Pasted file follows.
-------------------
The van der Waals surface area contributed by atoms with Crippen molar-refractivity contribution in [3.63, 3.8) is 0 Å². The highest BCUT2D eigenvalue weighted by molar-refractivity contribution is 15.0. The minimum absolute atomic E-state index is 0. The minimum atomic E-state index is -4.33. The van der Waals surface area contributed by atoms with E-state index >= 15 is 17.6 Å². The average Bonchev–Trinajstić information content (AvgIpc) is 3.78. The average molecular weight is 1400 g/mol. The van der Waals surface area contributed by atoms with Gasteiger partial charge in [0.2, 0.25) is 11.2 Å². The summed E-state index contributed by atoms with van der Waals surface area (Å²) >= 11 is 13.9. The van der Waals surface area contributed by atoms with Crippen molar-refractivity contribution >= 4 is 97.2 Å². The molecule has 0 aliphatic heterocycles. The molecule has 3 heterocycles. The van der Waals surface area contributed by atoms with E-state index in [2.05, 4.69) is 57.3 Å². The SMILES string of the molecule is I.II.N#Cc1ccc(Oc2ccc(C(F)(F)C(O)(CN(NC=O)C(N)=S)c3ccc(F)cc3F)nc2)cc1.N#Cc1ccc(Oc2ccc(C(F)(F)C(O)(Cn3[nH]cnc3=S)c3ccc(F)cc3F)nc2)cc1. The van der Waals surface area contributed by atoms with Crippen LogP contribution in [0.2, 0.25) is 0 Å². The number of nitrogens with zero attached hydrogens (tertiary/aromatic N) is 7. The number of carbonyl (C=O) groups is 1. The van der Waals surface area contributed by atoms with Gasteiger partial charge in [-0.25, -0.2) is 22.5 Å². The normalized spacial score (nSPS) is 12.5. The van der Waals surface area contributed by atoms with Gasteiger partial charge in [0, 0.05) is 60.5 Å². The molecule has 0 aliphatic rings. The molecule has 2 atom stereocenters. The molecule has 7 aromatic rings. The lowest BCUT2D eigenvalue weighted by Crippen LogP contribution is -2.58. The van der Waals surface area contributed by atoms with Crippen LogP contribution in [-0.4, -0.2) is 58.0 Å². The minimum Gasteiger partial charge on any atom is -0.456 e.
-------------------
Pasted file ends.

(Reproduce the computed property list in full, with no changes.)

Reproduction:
The van der Waals surface area contributed by atoms with Crippen molar-refractivity contribution in [3.63, 3.8) is 0 Å². The highest BCUT2D eigenvalue weighted by molar-refractivity contribution is 15.0. The minimum absolute atomic E-state index is 0. The minimum atomic E-state index is -4.33. The van der Waals surface area contributed by atoms with E-state index >= 15 is 17.6 Å². The average Bonchev–Trinajstić information content (AvgIpc) is 3.78. The average molecular weight is 1400 g/mol. The van der Waals surface area contributed by atoms with Gasteiger partial charge in [0.2, 0.25) is 11.2 Å². The summed E-state index contributed by atoms with van der Waals surface area (Å²) >= 11 is 13.9. The van der Waals surface area contributed by atoms with Crippen molar-refractivity contribution >= 4 is 97.2 Å². The molecule has 0 aliphatic heterocycles. The molecule has 3 heterocycles. The van der Waals surface area contributed by atoms with E-state index in [2.05, 4.69) is 57.3 Å². The SMILES string of the molecule is I.II.N#Cc1ccc(Oc2ccc(C(F)(F)C(O)(CN(NC=O)C(N)=S)c3ccc(F)cc3F)nc2)cc1.N#Cc1ccc(Oc2ccc(C(F)(F)C(O)(Cn3[nH]cnc3=S)c3ccc(F)cc3F)nc2)cc1. The van der Waals surface area contributed by atoms with Crippen LogP contribution in [0.2, 0.25) is 0 Å². The number of nitrogens with zero attached hydrogens (tertiary/aromatic N) is 7. The number of carbonyl (C=O) groups is 1. The van der Waals surface area contributed by atoms with Gasteiger partial charge in [-0.25, -0.2) is 22.5 Å². The normalized spacial score (nSPS) is 12.5. The van der Waals surface area contributed by atoms with Gasteiger partial charge in [0, 0.05) is 60.5 Å². The molecule has 0 aliphatic rings. The molecule has 2 atom stereocenters. The molecule has 7 aromatic rings. The lowest BCUT2D eigenvalue weighted by Crippen LogP contribution is -2.58. The van der Waals surface area contributed by atoms with Crippen LogP contribution in [-0.4, -0.2) is 58.0 Å². The minimum Gasteiger partial charge on any atom is -0.456 e.